A Discourse on Martin Luther and His Critique of the Church

Essay by imandyUniversity, Bachelor'sA+, March 2004

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Imagine that everywhere you go you are told that you are inferior. Every time you embark on your own you are shut down. A world where all you work for in life is for the indulgence of another. Martin Luther in his "Open Letter to the Christian Nobility of the German State," eloquently delivers a well argued critique on the oppressive nature of the Roman Church and a foundation to infuse the Christians of Germany with the power of the human spirit. Luther directly contended with the Catholic Church in order to cause reform to occur so that all of humanity could equally enjoy spirituality. With ideas "representative of the Northern Christian humanism of the Renaissance," we discover a critical attack on the separation of temporal and spiritual offices, the self elevated authority of the Roman church, the lavishness and pride the pope holds, and the over excessive expenditures that the church exacts from the Christians of Germany and of other countries.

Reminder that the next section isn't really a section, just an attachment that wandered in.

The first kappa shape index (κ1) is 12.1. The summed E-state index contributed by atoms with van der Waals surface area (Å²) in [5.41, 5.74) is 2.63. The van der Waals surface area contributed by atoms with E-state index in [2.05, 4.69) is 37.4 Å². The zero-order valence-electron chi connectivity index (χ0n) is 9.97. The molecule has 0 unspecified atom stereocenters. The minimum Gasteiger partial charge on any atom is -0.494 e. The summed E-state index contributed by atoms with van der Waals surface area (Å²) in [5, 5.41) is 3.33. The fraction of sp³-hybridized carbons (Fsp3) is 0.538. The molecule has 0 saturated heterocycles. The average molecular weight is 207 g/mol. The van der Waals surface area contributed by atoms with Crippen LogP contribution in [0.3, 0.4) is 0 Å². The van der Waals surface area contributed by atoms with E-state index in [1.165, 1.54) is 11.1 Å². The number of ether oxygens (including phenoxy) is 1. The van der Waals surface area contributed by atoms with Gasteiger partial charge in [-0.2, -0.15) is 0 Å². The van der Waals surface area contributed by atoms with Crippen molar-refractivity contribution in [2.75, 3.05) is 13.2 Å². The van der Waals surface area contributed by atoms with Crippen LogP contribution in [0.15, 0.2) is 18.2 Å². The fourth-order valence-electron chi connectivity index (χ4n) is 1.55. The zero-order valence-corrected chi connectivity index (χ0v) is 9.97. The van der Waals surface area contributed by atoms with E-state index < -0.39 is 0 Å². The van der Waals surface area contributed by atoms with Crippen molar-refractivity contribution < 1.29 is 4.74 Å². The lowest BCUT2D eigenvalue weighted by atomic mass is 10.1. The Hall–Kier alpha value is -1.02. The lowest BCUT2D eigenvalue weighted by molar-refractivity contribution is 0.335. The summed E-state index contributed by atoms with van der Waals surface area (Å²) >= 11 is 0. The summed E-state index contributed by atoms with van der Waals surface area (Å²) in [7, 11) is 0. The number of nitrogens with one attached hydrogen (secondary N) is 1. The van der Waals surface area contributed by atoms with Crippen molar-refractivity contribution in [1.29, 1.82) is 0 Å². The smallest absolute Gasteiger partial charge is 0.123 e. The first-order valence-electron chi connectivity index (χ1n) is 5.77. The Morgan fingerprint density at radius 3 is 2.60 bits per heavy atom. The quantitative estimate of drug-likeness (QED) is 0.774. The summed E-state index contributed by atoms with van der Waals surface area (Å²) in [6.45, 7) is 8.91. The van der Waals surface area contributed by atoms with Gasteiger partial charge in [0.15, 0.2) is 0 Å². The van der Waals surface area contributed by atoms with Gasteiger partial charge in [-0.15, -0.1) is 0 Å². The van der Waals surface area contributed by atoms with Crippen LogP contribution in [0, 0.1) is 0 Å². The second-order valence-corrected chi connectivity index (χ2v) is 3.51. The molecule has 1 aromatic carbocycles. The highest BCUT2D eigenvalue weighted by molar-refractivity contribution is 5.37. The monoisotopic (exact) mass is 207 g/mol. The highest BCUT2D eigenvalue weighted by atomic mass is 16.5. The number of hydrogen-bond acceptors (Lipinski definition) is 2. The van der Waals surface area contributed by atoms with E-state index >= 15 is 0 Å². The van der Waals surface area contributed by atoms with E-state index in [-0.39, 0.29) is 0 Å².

Luther contends that the distinction created by the Roman church between temporal and spiritual "estates" is hypocrisy and a lie. Luther strongly states that there are no distinctions between temporal and spiritual estates where Christianity is concerned. "It is a pure invention that pope, bishops, priests, and monks are spiritual estate; princes, lords, artisans, and farmers the temporal state." Luther believes "that all Christians are truly of the spiritual estate." In view of the nationalistic spirit of his letter...he wishes all of Germany to know that in this brotherhood of Christianity everyone is as equal. Luther is criticizing the Roman churches ploy to have people believe that one's position in life determines the extent of spirituality one may possess. For Luther, this is absolutely unacceptable. "We are all one body...one faith...Gospel and faith alone make us spiritual and...